Step 7: You should label your thoughts as thoughts and not truths.

Don’t accept everything you think is true because they are just perception.If you observe your thoughts, ask yourself if they are true.When your inner voice criticizes you, this can help you separate fact from fiction.When I try my hardest, I am already a success.

Step 8: If you are struggling or have a traumatic past, talk to a therapist.

It can be difficult to deal with an inner critic.Sometimes you have to face your past on your own.You can work with a therapist to help you understand what your inner critic is trying to say.They will help you change your thoughts.Ask your doctor to refer you to a therapist.Before you go, make sure you check your health insurance benefits.

Step 9: If you frame your inner critic’s comments, they’ll be supportive.

Look for a neutral or positive truth about what your inner critic is saying.Restate your inner critic’s statement with the deepest truth.Don’t let the fear of being your best self hold you back.You might say, “I’m really smart when it comes to my area of interest.” or “You’re too ugly to try out for a job.”I have a lot of training and experience that makes me a good choice for the role.

Step 10: What would you say to your friend in this situation?

Imagine that your friend comes to you upset and tells you that their inner critic is saying things to them.What would you say to comfort your friend?Say those things to yourself.If your friend came to you and said that you were a fraud at work, you would probably say that it was not true.You have all of the qualifications, because you have worked so hard to get this job.I met your coworkers and they seem to like you.You are likely to be meaner to yourself than to your best friend.You don’t deserve this kind of treatment.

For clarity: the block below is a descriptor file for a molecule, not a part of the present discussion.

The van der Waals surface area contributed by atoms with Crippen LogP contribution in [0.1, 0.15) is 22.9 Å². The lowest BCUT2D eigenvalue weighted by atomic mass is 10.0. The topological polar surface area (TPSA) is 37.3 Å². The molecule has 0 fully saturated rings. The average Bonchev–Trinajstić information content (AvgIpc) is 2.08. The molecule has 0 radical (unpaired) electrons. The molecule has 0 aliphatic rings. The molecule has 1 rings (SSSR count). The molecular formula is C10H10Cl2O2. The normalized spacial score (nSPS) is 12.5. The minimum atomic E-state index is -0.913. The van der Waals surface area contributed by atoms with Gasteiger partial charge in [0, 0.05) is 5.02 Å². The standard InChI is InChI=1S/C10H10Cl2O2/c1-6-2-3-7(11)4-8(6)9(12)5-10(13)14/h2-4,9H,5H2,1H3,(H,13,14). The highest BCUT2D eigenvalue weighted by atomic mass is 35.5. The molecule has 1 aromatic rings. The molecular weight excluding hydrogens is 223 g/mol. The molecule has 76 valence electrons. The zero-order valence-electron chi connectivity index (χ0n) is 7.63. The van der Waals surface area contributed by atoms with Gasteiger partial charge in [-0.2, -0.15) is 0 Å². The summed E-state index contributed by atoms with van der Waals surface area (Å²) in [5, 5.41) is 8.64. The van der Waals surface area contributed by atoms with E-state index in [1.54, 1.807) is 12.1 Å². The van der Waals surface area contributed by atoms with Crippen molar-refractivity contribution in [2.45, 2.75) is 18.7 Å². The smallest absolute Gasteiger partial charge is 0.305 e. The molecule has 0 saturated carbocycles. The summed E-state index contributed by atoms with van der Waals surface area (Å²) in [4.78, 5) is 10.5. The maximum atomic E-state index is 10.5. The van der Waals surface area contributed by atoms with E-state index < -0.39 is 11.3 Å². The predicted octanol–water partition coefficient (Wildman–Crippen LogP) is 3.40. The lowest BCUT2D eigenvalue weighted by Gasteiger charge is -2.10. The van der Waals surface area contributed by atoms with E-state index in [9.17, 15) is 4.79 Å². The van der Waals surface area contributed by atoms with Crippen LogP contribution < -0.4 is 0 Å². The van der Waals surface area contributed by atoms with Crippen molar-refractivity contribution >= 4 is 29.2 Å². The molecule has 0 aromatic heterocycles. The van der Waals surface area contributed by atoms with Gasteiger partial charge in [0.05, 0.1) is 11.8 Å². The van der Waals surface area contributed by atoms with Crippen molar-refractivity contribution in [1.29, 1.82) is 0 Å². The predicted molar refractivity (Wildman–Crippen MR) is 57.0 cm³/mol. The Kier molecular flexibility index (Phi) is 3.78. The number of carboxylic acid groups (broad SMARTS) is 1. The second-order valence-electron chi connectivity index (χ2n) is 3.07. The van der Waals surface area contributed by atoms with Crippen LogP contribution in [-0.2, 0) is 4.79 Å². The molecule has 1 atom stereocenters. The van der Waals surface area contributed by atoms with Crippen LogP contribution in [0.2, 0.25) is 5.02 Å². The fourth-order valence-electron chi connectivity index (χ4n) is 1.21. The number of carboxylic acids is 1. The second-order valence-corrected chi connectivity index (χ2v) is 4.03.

Step 11: To overcome it, write a letter to your inner critic.

At the beginning of your letter, acknowledge that you understand what your inner critic is saying and where that fear came from.Your inner critic should be offered some compassion, like you are consoling a friend.Tell your inner critic what is true and how you changed the situation.List your strengths to make you feel more confident.If you write a letter, you can either tear it up or burn it.

Step 12: You can boost your confidence by focusing on your strengths.

Your perceived weaknesses are the focus of your inner critic.Don’t celebrate what’s great about you.This can help boost your confidence.Think of times in your life when you were proud of what you did.The incidences can be big or small.You can help a friend deal with a hardship or you can repair your bike on your own.Consider what the events reveal about you.List the nice things people have said about you.What have they said about you?What did you do well?Send an email to people you trust, asking them to tell you your strengths.Look for similarities between the different responses.